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How's about a quick smooch before we
set out to find Nemo ... er ... uh, scratch

Shark Tale
Review written by: Alex Sandell

Shark Tale opens surrounded with the most controversy any animated film has had to endure since "family" groups started seeing penises on the covers of their The Little Mermaid videocassettes (leading Disney to issue a massive recall of the tapes).  White men that can jump are accusing the film of slamming whitey's natural rhythm and ability to shake hands in a funky way, due to a harmless joke shown in the trailers. Italian groups are accusing the film of depicting Italians in an unfavorable light.  And Finding Nemo fans, the world over, are screaming "rip-off" before giving the movie a chance.

The PC groups are wrong to cry "racism."  Shark Tale has a solid, slightly worn, moral message about learning to love each other, despite our quirks and differences.  The Finding Nemo fans have marginally better grounds for complaint -- but isn't this ocean big enough for two animated films featuring fish? 

Shark Tale is as much a "rip-off" of Finding Nemo as Goodfellas was of The Godfather.  The movie's CG.  There are sharks.  There are fish scared of the sharks.  One shark doesn't want to eat the scared fish.  The comparisons end there.  Getting upset over the limited amount of similarities is akin to freaking out about cola stealing beer's idea, because they both have bubbles.

Shark Tale is the story of Oscar (Will Smith), a starry eyed fish who has never been able to live down the ridicule he suffered in school, when he proudly told his classmates that his dad scrubbed whale's mouths for a living, only to find that the rest of his class didn't think whale washing was quite as heroic a career as Oscar had previously thought.  A grown Oscar happens upon a vegetarian shark named Lenny (Jack Black).  Lenny's out lurking the waters with his brother Frankie (Michael Imperioli), in a last-ditch attempt to learn how to be a carnivore. 

Through a well-constructed chain of events, Oscar gets the reputation of being a "sharkslayer."  Sykes (Marten Scorsese), owner of the whale wash, ends up as the fish's manager.  Oscar gets rich selling his likeness to numerous underwater corporate entities -- all eerily similar to the above water type.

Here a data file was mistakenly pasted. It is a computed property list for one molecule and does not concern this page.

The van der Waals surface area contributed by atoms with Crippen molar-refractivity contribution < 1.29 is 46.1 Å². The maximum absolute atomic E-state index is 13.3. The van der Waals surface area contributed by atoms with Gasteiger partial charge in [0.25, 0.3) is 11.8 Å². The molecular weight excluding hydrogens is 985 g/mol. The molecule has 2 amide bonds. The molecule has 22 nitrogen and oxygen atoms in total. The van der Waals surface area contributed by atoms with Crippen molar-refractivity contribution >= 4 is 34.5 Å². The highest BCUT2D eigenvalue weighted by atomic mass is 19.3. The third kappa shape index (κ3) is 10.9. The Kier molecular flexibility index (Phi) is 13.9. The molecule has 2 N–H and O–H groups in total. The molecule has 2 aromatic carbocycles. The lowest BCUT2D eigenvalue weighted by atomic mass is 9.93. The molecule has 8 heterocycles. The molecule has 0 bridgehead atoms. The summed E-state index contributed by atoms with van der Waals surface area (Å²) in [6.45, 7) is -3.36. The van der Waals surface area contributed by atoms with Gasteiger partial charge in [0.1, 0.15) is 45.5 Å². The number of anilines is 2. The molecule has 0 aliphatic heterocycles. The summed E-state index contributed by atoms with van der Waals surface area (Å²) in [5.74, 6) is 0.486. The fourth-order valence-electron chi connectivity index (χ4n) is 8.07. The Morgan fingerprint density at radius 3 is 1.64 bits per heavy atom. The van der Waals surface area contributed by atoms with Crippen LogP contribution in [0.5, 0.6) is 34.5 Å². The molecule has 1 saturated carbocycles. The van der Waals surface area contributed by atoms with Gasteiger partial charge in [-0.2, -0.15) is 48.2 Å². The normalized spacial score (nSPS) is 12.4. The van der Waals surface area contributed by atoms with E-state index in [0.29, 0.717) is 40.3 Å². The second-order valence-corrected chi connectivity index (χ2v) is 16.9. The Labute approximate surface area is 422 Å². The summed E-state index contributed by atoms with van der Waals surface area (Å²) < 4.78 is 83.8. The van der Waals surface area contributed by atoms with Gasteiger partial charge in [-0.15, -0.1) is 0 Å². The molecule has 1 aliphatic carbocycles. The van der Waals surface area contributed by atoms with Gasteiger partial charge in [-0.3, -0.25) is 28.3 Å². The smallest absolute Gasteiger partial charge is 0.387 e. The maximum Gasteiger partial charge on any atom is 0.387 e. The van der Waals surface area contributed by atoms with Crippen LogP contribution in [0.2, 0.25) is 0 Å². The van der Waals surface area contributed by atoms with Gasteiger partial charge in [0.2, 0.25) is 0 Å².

Money in hand, Oscar leaves life at the bottom of the ocean behind, and moves into the penthouse of his dreams.  With new "friends" and interest from a Jessica Rabbit-ish looking fish named Lola (Angelina Jolie), Oscar begins paying less attention to the people and things that made him happy a few leagues below.  One of those people happens to be Angie (Renée Zellweger), a friend and secret admirer of Oscar, who's hurt over his not noticing that he was just as special to her before his fame and fortune, as he is now.

Oscar finds living a lie increasingly tough when he discovers that the shark he "killed" was the son of prominent mob boss, Don Lino (Robert De Niro).  The Don is eager to challenge Oscar's title of "sharkslayer."  Oscar the Sharkslayer needs to prove himself, fast, and Lino's surviving son, Lenny, is more than happy to play Oscar's next victim.  After his apparent triumph over another great white, Oscar goes on piling lies on top of lies, rather than coming clean with his public.  When Oscar floats by a billboard ad showing the fish schilling for "Coral-Cola" with the slogan, "Get Real," he begins to wonder if he should keep up the charade.  Yes, Oscar's turning point is a product placement. 

With commercials for "The Gup," "Fish King" and the fishy variation of Coca-Cola mentioned above, being written into the script, the product placements in this film would have the creators of the commercialized Shrek 2 blushing.  Animated films were the last safe-haven for children to go and have a fun time at the movie theater, without having crap pushed on them (once they got away from the snack bar).  If we're going to sell cola and fast-food to this easily influenced group, why not also peddle off the equally harmful whiskey and cigarettes?  At least hospitals will continue doing steady business, when today's kids come in with tomorrow's coronaries.

Despite the grotesque invasion of the product placements, it's hard to watch this movie and stay cynical.  Shark Tale is that rare film that keeps you laughing.  Its story isn't as deep and its animation isn't as detailed as Finding Nemo's.  But what Shark Tale has that no animated film has had since Aladdin blew people's tops off way back in 1992, is a nonstop manic ability to keep the audience in stitches.  It's faster-paced and packed with more jokes than both Shrek films combined!

This movie demands that you have fun.  Sore gut and pain in your cheeks fun.  It's packed to the gills (sorry, couldn't resist) with sight gags and coke-out-the-nose one-liners delivered by the most hilarious ensemble cast ever assembled for an animated film.  A young girl in the audience summed the flick up with an ecstatic giggle and 5 heartfelt words: "That was a good one!" she said, pointing enthusiastically at the screen.  It was a good one indeed. 

Agree? Disagree? Have questions?  Comments?  Email this critic at


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